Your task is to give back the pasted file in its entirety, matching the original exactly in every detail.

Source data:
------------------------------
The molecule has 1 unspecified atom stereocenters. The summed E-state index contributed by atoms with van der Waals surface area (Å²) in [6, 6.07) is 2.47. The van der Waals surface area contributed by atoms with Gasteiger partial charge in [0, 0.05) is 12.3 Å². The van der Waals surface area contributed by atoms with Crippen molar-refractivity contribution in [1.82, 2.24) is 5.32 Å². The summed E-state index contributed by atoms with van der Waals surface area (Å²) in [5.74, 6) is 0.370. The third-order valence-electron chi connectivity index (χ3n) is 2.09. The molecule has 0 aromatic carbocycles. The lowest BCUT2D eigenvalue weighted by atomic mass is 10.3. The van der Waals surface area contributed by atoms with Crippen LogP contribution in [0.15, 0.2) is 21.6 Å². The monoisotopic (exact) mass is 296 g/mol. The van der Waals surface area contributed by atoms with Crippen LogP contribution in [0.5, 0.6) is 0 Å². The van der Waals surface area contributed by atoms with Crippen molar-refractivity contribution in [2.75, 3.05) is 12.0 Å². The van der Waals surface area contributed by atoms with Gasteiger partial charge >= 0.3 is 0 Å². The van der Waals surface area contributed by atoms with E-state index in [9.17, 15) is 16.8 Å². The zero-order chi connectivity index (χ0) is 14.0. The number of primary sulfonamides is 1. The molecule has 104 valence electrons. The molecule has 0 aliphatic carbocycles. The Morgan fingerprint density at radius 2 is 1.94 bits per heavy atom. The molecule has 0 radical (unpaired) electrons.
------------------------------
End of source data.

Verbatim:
The molecule has 1 unspecified atom stereocenters. The summed E-state index contributed by atoms with van der Waals surface area (Å²) in [6, 6.07) is 2.47. The van der Waals surface area contributed by atoms with Gasteiger partial charge in [0, 0.05) is 12.3 Å². The van der Waals surface area contributed by atoms with Crippen molar-refractivity contribution in [1.82, 2.24) is 5.32 Å². The summed E-state index contributed by atoms with van der Waals surface area (Å²) in [5.74, 6) is 0.370. The third-order valence-electron chi connectivity index (χ3n) is 2.09. The molecule has 0 aromatic carbocycles. The lowest BCUT2D eigenvalue weighted by atomic mass is 10.3. The van der Waals surface area contributed by atoms with Crippen LogP contribution in [0.15, 0.2) is 21.6 Å². The monoisotopic (exact) mass is 296 g/mol. The van der Waals surface area contributed by atoms with Crippen LogP contribution in [0.5, 0.6) is 0 Å². The van der Waals surface area contributed by atoms with Crippen molar-refractivity contribution in [2.75, 3.05) is 12.0 Å². The van der Waals surface area contributed by atoms with Gasteiger partial charge >= 0.3 is 0 Å². The van der Waals surface area contributed by atoms with E-state index in [9.17, 15) is 16.8 Å². The zero-order chi connectivity index (χ0) is 14.0. The number of primary sulfonamides is 1. The molecule has 104 valence electrons. The molecule has 0 aliphatic carbocycles. The Morgan fingerprint density at radius 2 is 1.94 bits per heavy atom. The molecule has 0 radical (unpaired) electrons.